Learn how to compare stocks to buy and stop losing money in the market!
Hey Bow Tie Nation, Joseph Hogue here with Let’s Talk Money and welcome back to our special three-video series on how to invest from understanding how goals are the most important part of investing to creating a portfolio and this video, how to tie it all together with buying stocks that are going to give you those returns you need!
Nation, I gotta tell ya. As important as those last two videos are, and honestly I think those higher-level investing decisions are more important, but the old equity analyst in me is psyched about this video.
This is where I get to show you how I picked stocks working as an analyst, how I compared stocks to invest in only the best of the best.
In this video, I’ll reveal the two ways to compare stocks so you can always know what to put in your portfolio. We’ll compare four stocks, head-to-head, to see which has the best potential for those double-digit returns.
Ways to Compare Stocks
Now those of you in the Nation have heard me talk about this but there are two ways to compare stocks and this is going to be extremely important in making sure you invest in the best. First is you can compare the company’s financial ratios against others in its own sector or industry.
Remember, the stock market and really the economy, is categorized into sectors or groups of companies that serve a common purpose. The 11 sectors are broad categories like real estate, technology and energy. Within each of these sectors, you have industries that produce a common product so software, food processing, biotech are examples.
And because the business fundamentals are so different from one sector to the next, it really doesn’t tell you as much if you’re comparing stocks in one sector against those in another.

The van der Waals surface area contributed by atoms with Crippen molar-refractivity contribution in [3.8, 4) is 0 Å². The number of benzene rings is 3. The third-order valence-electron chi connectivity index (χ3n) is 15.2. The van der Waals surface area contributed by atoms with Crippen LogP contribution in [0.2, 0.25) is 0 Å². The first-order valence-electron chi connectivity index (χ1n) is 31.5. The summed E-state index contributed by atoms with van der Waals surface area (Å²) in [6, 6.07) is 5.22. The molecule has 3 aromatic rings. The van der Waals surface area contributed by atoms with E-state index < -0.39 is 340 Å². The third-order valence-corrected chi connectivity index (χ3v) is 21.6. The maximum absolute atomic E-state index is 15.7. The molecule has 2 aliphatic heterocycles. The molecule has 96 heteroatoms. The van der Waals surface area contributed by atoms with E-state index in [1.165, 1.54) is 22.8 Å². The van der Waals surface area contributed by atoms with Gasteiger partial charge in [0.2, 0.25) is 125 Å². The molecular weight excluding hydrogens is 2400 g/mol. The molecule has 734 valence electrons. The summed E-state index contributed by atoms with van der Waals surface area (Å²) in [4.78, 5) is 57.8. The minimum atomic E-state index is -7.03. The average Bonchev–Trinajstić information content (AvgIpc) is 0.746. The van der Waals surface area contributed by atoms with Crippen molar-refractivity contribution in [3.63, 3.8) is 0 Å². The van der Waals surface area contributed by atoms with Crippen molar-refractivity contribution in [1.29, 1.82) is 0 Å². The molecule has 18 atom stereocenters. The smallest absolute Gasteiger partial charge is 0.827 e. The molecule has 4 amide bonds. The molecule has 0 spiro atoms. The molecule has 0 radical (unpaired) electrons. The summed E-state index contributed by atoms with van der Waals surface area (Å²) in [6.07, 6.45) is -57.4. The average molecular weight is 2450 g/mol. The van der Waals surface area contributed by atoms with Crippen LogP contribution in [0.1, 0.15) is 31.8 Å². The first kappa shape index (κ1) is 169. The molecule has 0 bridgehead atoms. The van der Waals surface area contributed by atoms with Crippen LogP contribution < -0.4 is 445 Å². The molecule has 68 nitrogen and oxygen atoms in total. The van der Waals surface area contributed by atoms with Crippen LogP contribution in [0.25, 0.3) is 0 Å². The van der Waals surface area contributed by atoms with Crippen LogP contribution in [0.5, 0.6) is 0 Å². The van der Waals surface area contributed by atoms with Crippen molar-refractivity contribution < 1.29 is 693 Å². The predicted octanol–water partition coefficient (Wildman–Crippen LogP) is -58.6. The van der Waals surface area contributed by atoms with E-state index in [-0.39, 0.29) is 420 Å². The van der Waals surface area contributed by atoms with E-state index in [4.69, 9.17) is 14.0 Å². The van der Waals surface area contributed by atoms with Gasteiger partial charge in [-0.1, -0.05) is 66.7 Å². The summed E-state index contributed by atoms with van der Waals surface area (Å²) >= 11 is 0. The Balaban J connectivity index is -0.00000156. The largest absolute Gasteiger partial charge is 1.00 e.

For example, you wouldn’t compare Apple against the consumer staples company Campbell’s Soup. Utility companies have super-stable cash flows so they can take on more debt safely. The debt-to-equity of Apple would be really high compared to Campbells but wouldn’t necessarily tell you Apple is taking on too much risk because you don’t know what it is compared to other tech companies.
Alternatively, if you just looked at the operating margin, so that core measure of profitability, Apple looks like a slam dunk with a 25% margin versus just 15% for Campbells, but we really don’t know how Apple looks against other tech companies that typically have higher margins versus companies in food processing.
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How to Compare Stocks
So you absolutely have to measure companies against others in the same sector or industry and while you’re doing it, you want to ask yourself three questions.
First are most of the ratios better or worse in one stock compared to the other, does one company have a clear advantage? Second, is the advantage consistent over a long-time, does it come from a clear competitive advantage. And third, is that advantage already reflected in the stock prices?
I know, it’s more than plopping down on the couch to get stock picks from CNBC, but this is how you need to be thinking if you’re going to be picking stocks. We’ll look at a couple of examples later that will make it all simpler.
The other way to compare stocks, and understand you need to be using both of these basic investing strategies with every stock you buy, is comparing those fundamentals, those ratios with the company’s own history.
And most investing platforms will show you this kind of historical data, I’m using Morningstar here. And we can see, for example, Apple’s return on equity has been trending up, so that’s good, but it’s financial leverage has also been trending higher so basically it’s using more debt to boost its earnings.
We see that all three profitability measures; that’s gross, operating and net margins have all been trending lower since 2015. That’s definitely something we would want to look into, whether competitors are seeing that same lower trend in profitability or if it’s just Apple.